From my own perspective, for a long time I felt I was quite mildly afflicted. By rewarding me with a sense of peace, a harmonious state of being and a kind of wholeness which I carried far beyond the lakeside, I was sure that carp fishing helped me become a more social, easy-to-live-with kind of person. Ultimately I’d concluded that, if carp fishing was like a drug as Ransome, BB and Bernard Venables had all described it, it was for me a therapeutic one - a medicine. Carp fishing was a tranquiliser in a very positive sense - a psychological restorative, or stress-reliever. It made me sane, not mad, and thus I self-medicated with abandon.

Whenever I’ve been called to justify my indulgence in carp fishing, I’ve always used the “It’s a therapeutic, battery-recharging hobby,” defence, but I’m no longer even persuaded myself. In the end with all the evidence pointing to the contrary, I had to give up trying to justify it altogether. “Acknowledging you have a problem is the first step in solving that problem” or so it says in the Carp Anglers Anonymous literature. A seasoned carp-junkie I know all about denial and if I want to move on, I have to face up to the fact that I have been thoroughly hooked for most of my adult life. “My name is Greg and I’m a recovering carp addict.”

For more years than I care to count, carp fishing has given me a roller-coaster ride of emotion and sensation and my mood has swung with the wind-changes. Down the decades this obsession has led me seek bigger and better highs, and bigger fish. Although there have been moments of triumph, more often the carp has been the victor. Yet it has obsessed me like it obsesses the worst offenders.

I must be careful not to romanticise it. This addiction to carp fishing has taken years from my life and left me a frazzled remnant of my former self. Although at times it's been immensely pleasurable and fulfilling, it has been an equally destructive force, wrecking relationships, friendships and career opportunities. I must now face up to the facts. Pronouncements like: "I ‘don’t have a problem with it," or "I could give it up tomorrow if I wanted," no longer ring true - or so my shrink tells me, and that’s why I’m currently in rehab (I said roach, roach, roach).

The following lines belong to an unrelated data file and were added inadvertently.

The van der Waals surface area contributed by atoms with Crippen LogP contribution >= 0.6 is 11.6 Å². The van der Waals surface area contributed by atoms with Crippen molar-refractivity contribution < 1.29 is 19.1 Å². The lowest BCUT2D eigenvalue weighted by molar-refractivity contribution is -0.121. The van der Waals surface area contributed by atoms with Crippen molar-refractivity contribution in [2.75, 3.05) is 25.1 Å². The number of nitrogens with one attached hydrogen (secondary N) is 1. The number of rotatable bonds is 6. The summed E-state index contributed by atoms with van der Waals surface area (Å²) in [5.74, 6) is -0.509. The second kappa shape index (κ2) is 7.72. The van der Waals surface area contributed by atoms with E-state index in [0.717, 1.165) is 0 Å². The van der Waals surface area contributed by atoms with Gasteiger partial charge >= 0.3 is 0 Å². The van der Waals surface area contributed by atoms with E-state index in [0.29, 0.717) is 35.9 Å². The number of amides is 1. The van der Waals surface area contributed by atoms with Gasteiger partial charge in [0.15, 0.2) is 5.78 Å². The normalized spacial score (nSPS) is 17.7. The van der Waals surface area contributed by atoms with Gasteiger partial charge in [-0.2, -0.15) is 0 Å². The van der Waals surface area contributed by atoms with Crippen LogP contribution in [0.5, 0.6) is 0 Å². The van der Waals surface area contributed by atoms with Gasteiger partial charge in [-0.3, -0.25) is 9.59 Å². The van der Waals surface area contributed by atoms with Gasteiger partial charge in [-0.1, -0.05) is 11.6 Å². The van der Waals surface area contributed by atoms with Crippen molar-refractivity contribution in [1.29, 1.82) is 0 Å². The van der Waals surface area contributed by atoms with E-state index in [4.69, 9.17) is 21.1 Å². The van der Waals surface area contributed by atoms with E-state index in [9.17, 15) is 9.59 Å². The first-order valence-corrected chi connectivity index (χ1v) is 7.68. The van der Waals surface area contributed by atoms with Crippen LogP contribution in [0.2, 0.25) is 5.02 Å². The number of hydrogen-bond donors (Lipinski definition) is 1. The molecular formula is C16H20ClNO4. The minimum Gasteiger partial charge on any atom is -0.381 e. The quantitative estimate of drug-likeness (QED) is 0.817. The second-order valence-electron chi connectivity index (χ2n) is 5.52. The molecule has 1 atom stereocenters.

It isn't easy – I'm not prepared to suffer the horror of going ‘cold bream’. That’s too horrendous to contemplate - and although chasing the gudgeon and mainlining the occasional bag of chub gives some relief, it still doesn’t feel like a proper substitute and I have to be on my guard. Although I know for some, the addiction that is carp fishing seizes only briefly, for most it never releases its grip and even when you’ve kicked the habit, just the thought of one more fix is enough to bring you back.

You don’t mean it to happen. You’re down by the water’s edge. All is tranquil and your thoughts drift lazily among the rippling waters and the reeds, when you find yourself contemplating an illicit final hit just for old time’s sake. What harm could it do? Just the one… And soon you are back with your gear, experiencing that familiar sensation rushing through your veins again, the bliss and pain of that old fire kicking in, and then bang! The rod hoops round, the reel screams, and that final hit becomes the first of many.

I’ve been there before you see, and that's why I must be careful. More than a decade ago it last happened, following another ten years of abstinence from all matters carp-related. Years spent fully on the wagon and fully engaged with ‘real life’ but then I got the itch. By chance, I stumbled on some old fishing books. Inspired by what I read I sought out my rods where I'd left them rotting in a corner of my parents’ garage. Soon I was walking round a carp lake in high summer, every part of me craving the good stuff, crying out to fish again. And that was it. Within a year I was back on the bank with the rods, the net, the bait… the works.

I had succumbed once more to the lure of this dark soul-medicine. Returned, like a fiend, to the baiting needle.